If lacking the visual daring, thematic sincerity, or directorial style of either a Mario Bava or Dario Argento, and not as effective merging the sordid thrills of graphic violence with cynical philosophy as was Lucio Fulci, Satan's Baby Doll manages to tell a decidedly cruel, scandalous story with a maximum of exploitative effect. Daring to push the limits of both thematic stability and visual acceptance, this sexually charged, mean spirited assault against religious convention, moral principles, and audience expectations is as adventurous as it is devastating. Never taking the time or effort to develop the depth of character (or the complexity of plot) achieved by the Italian classics (many of which are attributed to the Golden Era, when suggestive and atmospheric supernatural terrors held sway), this picture is steeped in blood and cum. Casting caution to the wind, director Bianchi mirrors a broad, largely defined story with performances and effects just as colorful. Terror and sheer raunch share the stage, with the raw pleasures of sex, masochism, sadism, and blasphemy dripping from the celluloid. This is NOT a subtle, character motivated film. While the major personas are competently developed enough so that the story can move to its downbeat, salacious conclusion, they -- and the plot in general -- are clearly make-shift figures in which to drape memorable scenes of shocking sexual depravity. These purely physical scenes of lust and violence are mirrored by emotional states of characters just as disturbing. Likewise, the moral implications of the possession story are easily as dismaying as the politically incorrect madness that transpire. More tasteless than its predecessor -- and certainly more ferocious and unrestrained than its diluted Westernized counterparts -- Satan's Baby Doll understands that it's first priority is to shock and arouse -- it does this by breaking practically every moral construct it can! Exploited are such primal emotions as terror, arousal, and repulsion. An underground, underrated hybrid of horror and pornography, both the sex and fear are raw and unrefined, lending the picture a closer relationship to sordid realism. Not so much entertaining as it is shocking, the sex scenes are truly 'dirty,' lacking anything even slightly resembling love or emotional attachment. The sex, like the horror, is animalistic and reattached, crafted to disturb not to arouse. Truly the 'malicious whore' of the title, Bimba's occult evil is mirrored by the all-too-human pettiness, greed, and hunger of her family. Creating a world where there is no innocence, director Bianchi's film attacks us with all the disturbing rawness of rape -- precisely what his nihilistic nightmare set out to do.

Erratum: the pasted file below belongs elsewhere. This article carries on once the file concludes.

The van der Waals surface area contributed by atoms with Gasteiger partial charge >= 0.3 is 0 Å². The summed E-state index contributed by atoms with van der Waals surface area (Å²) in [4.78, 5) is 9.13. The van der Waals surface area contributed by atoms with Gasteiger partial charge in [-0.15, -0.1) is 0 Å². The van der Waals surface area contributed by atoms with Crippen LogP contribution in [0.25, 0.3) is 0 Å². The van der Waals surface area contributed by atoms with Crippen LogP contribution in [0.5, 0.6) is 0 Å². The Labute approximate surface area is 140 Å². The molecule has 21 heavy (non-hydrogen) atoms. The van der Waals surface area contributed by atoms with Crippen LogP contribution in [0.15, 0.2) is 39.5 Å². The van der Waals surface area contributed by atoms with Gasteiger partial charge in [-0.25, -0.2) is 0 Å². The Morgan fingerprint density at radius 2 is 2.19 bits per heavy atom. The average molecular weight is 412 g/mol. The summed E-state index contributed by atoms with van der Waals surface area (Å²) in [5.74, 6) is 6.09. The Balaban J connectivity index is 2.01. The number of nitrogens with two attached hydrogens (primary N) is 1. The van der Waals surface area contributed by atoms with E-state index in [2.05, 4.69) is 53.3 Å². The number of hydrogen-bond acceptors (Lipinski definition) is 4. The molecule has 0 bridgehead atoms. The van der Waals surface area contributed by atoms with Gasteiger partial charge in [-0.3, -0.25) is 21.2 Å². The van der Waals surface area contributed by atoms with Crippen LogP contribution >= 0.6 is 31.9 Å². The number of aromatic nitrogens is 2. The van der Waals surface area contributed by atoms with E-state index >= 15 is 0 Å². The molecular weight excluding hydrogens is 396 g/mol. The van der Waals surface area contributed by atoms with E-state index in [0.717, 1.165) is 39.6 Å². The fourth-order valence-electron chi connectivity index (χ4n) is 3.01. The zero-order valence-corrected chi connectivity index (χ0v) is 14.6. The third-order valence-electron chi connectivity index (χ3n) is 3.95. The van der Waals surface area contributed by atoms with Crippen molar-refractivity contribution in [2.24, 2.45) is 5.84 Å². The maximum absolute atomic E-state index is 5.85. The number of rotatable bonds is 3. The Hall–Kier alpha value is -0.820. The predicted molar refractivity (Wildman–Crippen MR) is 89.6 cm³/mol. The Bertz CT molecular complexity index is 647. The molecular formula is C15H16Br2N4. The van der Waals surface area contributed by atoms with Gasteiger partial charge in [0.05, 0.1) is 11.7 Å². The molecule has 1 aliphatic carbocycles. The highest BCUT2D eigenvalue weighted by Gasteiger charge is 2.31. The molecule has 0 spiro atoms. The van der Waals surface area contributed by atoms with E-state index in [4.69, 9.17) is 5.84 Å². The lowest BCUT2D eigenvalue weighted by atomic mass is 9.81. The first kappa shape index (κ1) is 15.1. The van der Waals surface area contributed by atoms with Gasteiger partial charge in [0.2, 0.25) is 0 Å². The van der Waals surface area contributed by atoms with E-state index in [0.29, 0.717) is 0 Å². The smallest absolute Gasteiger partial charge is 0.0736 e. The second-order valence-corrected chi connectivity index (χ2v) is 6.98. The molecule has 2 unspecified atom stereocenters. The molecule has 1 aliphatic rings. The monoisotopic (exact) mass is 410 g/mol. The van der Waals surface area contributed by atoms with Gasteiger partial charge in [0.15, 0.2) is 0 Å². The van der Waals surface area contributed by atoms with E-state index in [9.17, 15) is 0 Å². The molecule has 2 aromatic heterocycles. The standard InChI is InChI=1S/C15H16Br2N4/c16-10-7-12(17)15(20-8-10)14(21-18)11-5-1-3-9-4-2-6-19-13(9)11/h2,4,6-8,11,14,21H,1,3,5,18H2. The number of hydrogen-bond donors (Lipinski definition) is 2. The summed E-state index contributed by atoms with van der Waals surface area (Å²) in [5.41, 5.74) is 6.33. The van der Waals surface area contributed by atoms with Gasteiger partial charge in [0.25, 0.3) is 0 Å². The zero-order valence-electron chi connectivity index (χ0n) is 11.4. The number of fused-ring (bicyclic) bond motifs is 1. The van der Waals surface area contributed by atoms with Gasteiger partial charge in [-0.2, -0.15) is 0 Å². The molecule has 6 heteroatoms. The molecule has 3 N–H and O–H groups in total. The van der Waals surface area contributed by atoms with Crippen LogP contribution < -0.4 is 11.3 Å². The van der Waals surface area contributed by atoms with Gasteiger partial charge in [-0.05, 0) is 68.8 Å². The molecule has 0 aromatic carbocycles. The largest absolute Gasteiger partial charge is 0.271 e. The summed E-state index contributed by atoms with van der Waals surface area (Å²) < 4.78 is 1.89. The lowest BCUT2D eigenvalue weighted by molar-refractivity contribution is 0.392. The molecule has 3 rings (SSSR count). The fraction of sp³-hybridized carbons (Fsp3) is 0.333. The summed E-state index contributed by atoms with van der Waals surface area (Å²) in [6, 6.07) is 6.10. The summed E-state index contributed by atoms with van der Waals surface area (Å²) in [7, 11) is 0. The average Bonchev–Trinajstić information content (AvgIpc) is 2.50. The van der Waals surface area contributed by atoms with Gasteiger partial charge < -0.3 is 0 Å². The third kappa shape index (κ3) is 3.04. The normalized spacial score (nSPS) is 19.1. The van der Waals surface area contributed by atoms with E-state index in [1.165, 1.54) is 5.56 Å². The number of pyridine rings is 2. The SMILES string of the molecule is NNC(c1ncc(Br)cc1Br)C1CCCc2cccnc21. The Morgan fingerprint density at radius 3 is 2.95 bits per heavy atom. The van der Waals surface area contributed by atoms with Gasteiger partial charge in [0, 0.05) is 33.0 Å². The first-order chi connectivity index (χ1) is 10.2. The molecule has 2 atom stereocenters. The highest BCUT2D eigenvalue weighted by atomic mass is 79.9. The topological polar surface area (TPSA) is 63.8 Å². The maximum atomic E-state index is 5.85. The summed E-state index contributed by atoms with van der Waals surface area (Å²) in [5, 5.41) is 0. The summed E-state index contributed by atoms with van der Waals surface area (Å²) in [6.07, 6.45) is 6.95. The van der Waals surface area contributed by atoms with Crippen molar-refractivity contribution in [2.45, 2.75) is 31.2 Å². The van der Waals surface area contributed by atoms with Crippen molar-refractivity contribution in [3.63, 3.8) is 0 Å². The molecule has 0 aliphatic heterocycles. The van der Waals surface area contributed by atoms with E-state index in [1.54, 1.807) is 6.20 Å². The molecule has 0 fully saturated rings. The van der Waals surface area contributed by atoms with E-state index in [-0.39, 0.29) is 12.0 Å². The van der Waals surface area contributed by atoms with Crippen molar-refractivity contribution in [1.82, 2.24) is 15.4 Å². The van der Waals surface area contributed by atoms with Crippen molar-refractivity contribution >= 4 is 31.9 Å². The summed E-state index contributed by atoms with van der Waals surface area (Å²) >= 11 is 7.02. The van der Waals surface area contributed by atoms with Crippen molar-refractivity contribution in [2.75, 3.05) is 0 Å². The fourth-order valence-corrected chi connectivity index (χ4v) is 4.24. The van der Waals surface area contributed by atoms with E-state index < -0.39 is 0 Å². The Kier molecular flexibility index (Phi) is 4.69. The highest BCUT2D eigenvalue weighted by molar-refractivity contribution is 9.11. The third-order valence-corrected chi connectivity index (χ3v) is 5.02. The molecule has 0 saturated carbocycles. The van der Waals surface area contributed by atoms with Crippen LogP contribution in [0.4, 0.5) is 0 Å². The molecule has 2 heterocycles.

While a remake (of sorts) of Satan's Baby Doll is almost superior, enjoying a more attainable atmosphere, evidenced by Severin's first rate transfer. The visual components look wonderfully vivid, with sharp picture quality and lush colors that add spice to the sinful imagery. Featured in anamorphic enhanced 1.66:1 widescreen, the technical quality surpasses Malabimba. The audio is featured in Dolby Digital Mono, in the original Italian, and includes English subs. This track is free of major defects.

Extras aren't as extensive here as on Malabimba but are informative and engaging nonetheless. The Trailer is saucy without giving the entire show away, and "Exorcism of Baby Doll," the interview with director Mario Bianchi, is candid. With this release, just in time for a horny Halloween, Severin rescues yet another slice of sleaze from exploitation hell. We salute you!

Review by William P. Simmons

Released by Severin
Region 1 - NTSC
Not Rated
Extras :
see main review